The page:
It is also less intense and highly-pressured than short-term trading, so if you dislike having to make quick decisions, then you will probably be better suited to long-term trading. You will have the opportunity for thorough and methodical research and analysis, which suits those who are naturally cautious and careful in their work.

 

What skills do you need for long-term trading?

Long-term traders (also known as position traders) tend to rely more on fundamental analysis skills than technical analysis. It still requires a thoroughly researched strategy to ensure the best possible chances of taking a profit. Always have a risk management plan in place, and set a profit target and a stop-loss for each trade.

 

A stop-loss acts as a defence mechanism, to limit your losses on a trade, should the market conditions change unfavourably. However, it is important to remember that a position can fluctuate quite a lot even within 24 hours, so it is important to accommodate this within your stop loss.

 

As with short-term trading, it’s important to maintain your emotional discipline, and not be panicked into closing out a position too early if you fear that the market is about to turn. If you are naturally a patient personality, who enjoys looking at the bigger picture, then long-term trading may be the right strategy for you.

 

What if you can’t decide which strategy is best for you?

There’s no reason why you shouldn’t combine both long- and short-term trading in your strategy, if both techniques appeal to you equally. In fact, many successful traders do just this.

 

Trying your hand at both may reveal what you are really cut out for: a taste of the excitement of short-term trading may bring out hidden strengths and mental agilities that you didn’t realise you possessed. On the other hand, you may find that you have a good instinct for fundamental analysis which is best suited to long term trading.

 

If you are new to forex trading, it’s really important to road test your strategies with a demo account before going live. This gives you the opportunity to trade with real-time data with taking financial risks. It will give you a chance to get familiar with your broker’s account user interface, so that you can find your way around quickly and easily.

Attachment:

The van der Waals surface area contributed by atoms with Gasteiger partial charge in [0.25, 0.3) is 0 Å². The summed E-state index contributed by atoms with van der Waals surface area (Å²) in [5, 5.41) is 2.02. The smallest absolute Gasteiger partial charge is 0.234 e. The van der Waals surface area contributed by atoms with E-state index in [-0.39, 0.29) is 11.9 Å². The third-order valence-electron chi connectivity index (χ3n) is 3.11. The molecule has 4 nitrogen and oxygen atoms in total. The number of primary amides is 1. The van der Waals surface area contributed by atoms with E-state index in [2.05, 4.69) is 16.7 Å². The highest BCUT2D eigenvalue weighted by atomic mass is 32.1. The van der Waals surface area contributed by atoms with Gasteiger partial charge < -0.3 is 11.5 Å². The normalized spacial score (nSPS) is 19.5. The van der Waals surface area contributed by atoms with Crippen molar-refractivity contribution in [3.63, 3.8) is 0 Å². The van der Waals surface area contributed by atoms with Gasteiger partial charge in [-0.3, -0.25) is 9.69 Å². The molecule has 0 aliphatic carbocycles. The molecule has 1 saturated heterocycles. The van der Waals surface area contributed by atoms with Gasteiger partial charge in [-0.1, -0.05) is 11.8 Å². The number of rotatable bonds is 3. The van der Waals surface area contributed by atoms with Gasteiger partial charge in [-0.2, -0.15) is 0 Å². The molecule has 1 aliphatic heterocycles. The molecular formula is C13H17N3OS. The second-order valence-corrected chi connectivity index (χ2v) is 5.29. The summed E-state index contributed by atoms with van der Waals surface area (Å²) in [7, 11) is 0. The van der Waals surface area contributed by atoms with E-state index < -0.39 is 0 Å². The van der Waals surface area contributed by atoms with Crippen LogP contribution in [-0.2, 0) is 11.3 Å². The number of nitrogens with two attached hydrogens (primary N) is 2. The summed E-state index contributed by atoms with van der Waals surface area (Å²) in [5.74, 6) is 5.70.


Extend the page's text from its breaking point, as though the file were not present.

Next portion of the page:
A demo account will give you a taste of what it’s like to make quick decisions, or to build up the emotional resilience to ride out a period of turbulence in the markets. Many new traders don’t fully realise that making a loss is all part and parcel of forex trading, and even successful traders only make winning trades about 50% of the time or less.

 

The key is not to be overly discouraged by failure, or become too emboldened by success, as both these emotions can lead you to stray off your carefully plotted path.

 

Risks and advantages of each strategy

To sum up, here are the main risks and advantages of each approach.

 

Advantages of short-term trading

You can make potentially quicker profits, because each trade is made within a short time frame. The close monitoring of the markets required means that you are more likely to be well placed to take advantage of the major swings when the markets are volatile. If you pick the right moment to buy or sell, you could potentially make a large profit.

 

The risks are usually smaller when you are making short term trades, because you will mostly be trading in just a few percentage points each time. The quick and close nature of the trading means it is easy for you to identify and rectify any mistakes.

 

Risks of short-term trading

Short-term trading is time consuming, demanding a minimum of 15 hours a week. It is also intense and highly pressured, and you will need emotional resilience, mental stamina, and a confident grasp of technical analysis, such as candlestick pattern charts. If you do not have a sound risk management strategy, you could also make heavy losses.

 

Advantages of long-term trading

Long-term trading is less time consuming, and less stressful than short-term trading. You can extend your profitable positions to make the biggest gains, and adjust your stop loss and profit targets according to market conditions.

 

Disadvantages of long-term trading

If you are looking for the thrill of the chase, then long-term trading might be too dull for you. It also requires an in-depth approach, with a strong grasp of both fundamental and technical analysis tools.

 

If you are looking for an instant funding prop firm, please talk to us today.

Recent articles

Share:

All our funded accounts come with a fixed equity stop out level. Once the account equity level gets below this fixed stop out bar, we will close all running trades and disable trading and access. The stop out level is a fixed value for each funding level, this means that any profit which has been made by the trader increases the loss allowance.